The Illinois Supreme Court has issued an opinion—in LaSalle Bank v Cypress Creek 1, LP 1—clarifying the relative priorities of a lender and mechanics lien claimants to the proceeds of a foreclosure sale where the lender’s mortgage was recorded before the mechanics liens attached. The court held that a lender has priority up to the value of the property when the construction contract underlying the lien was entered, plus the value of the improvements that were paid for out of the construction loan secured by the mortgage. The court concluded a mechanics lien holder has priority only to the value of the improvements for which it has not been paid. This case overruled Mitchell v. Robinovitz, which allowed a lien claimant’s priority claim to include the value of all improvements, including those provided by others. Also, the dissenting opinion noted the majority opinion "does not apply the statute’s plain language."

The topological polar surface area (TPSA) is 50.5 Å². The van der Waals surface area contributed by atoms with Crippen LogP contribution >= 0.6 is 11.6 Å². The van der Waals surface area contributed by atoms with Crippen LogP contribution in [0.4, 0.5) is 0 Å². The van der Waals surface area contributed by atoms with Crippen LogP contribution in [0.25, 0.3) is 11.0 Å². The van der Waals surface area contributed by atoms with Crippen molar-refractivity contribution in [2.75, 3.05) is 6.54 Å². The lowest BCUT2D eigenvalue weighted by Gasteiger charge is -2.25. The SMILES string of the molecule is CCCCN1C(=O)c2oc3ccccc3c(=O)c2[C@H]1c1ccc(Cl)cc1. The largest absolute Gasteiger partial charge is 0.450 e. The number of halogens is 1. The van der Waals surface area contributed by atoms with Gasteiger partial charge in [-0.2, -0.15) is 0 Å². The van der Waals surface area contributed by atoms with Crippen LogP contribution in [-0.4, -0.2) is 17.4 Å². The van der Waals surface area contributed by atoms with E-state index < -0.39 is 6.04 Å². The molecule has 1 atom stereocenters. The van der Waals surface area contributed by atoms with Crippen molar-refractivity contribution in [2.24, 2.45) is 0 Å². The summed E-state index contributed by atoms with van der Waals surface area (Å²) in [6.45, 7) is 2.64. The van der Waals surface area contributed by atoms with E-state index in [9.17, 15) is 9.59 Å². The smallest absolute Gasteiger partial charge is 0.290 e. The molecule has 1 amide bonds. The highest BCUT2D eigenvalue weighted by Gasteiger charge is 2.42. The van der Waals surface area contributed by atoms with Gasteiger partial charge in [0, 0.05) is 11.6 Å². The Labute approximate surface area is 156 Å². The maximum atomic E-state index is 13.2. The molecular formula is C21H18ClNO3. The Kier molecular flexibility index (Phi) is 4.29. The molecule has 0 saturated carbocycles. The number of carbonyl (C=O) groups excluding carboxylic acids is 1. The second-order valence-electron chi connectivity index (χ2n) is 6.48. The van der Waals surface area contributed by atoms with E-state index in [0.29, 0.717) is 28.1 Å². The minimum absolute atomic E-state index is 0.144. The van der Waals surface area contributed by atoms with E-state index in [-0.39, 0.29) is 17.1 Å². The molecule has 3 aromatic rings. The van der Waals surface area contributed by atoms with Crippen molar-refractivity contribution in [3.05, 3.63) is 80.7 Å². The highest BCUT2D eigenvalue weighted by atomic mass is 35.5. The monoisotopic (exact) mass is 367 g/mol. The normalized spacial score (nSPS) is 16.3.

This case does not address projects encumbered by a mortgage recorded after the construction contract is executed. However, the court left the door open for a mortgagee that records after the date of a construction contract to claim equitable subrogation rights arising from payments that it advances for the work of that contract, and thereby claim priority to that part of the value of the improvements. Despite stating that it avoided reaching the lender’s claim of equitable subrogation based on the amounts that it paid for construction, the court’s rationale is not at odds with an equitable subrogation claim.
However, a motion for reconsideration is anticipated to be filed shortly, challenging the Cypress Creek decision. Illinois Senate Bill 1564, currently pending in the Senate Judiciary Committee, would modify section 16 of the Mechanics Lien Act to, in essence, parallel the reasoning in Cypress Creek. Therefore, the law of relative priorities of mechanics liens and construction mortgages remains unsettled and is likely to undergo further changes and interpretations in the coming months.